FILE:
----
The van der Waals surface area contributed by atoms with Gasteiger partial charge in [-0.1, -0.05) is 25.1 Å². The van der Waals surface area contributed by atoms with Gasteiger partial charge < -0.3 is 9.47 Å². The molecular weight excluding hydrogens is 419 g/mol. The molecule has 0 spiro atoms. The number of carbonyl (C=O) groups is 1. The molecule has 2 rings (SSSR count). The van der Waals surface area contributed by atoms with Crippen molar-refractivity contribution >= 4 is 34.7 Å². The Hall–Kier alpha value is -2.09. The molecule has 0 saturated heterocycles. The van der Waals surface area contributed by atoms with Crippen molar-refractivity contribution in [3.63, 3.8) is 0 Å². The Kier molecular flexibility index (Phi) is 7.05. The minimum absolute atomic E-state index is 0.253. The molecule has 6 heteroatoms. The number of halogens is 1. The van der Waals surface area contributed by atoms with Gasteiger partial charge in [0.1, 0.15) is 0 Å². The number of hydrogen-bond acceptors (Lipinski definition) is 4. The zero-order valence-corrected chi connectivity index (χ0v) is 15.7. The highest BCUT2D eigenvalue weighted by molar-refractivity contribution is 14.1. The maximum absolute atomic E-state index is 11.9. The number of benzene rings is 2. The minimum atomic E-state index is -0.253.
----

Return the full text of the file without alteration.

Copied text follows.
The van der Waals surface area contributed by atoms with Gasteiger partial charge in [-0.1, -0.05) is 25.1 Å². The van der Waals surface area contributed by atoms with Gasteiger partial charge < -0.3 is 9.47 Å². The molecular weight excluding hydrogens is 419 g/mol. The molecule has 0 spiro atoms. The number of carbonyl (C=O) groups is 1. The molecule has 2 rings (SSSR count). The van der Waals surface area contributed by atoms with Crippen molar-refractivity contribution >= 4 is 34.7 Å². The Hall–Kier alpha value is -2.09. The molecule has 0 saturated heterocycles. The van der Waals surface area contributed by atoms with Crippen molar-refractivity contribution in [3.63, 3.8) is 0 Å². The Kier molecular flexibility index (Phi) is 7.05. The minimum absolute atomic E-state index is 0.253. The molecule has 6 heteroatoms. The number of halogens is 1. The van der Waals surface area contributed by atoms with Gasteiger partial charge in [0.1, 0.15) is 0 Å². The number of hydrogen-bond acceptors (Lipinski definition) is 4. The zero-order valence-corrected chi connectivity index (χ0v) is 15.7. The highest BCUT2D eigenvalue weighted by molar-refractivity contribution is 14.1. The maximum absolute atomic E-state index is 11.9. The number of benzene rings is 2. The minimum atomic E-state index is -0.253.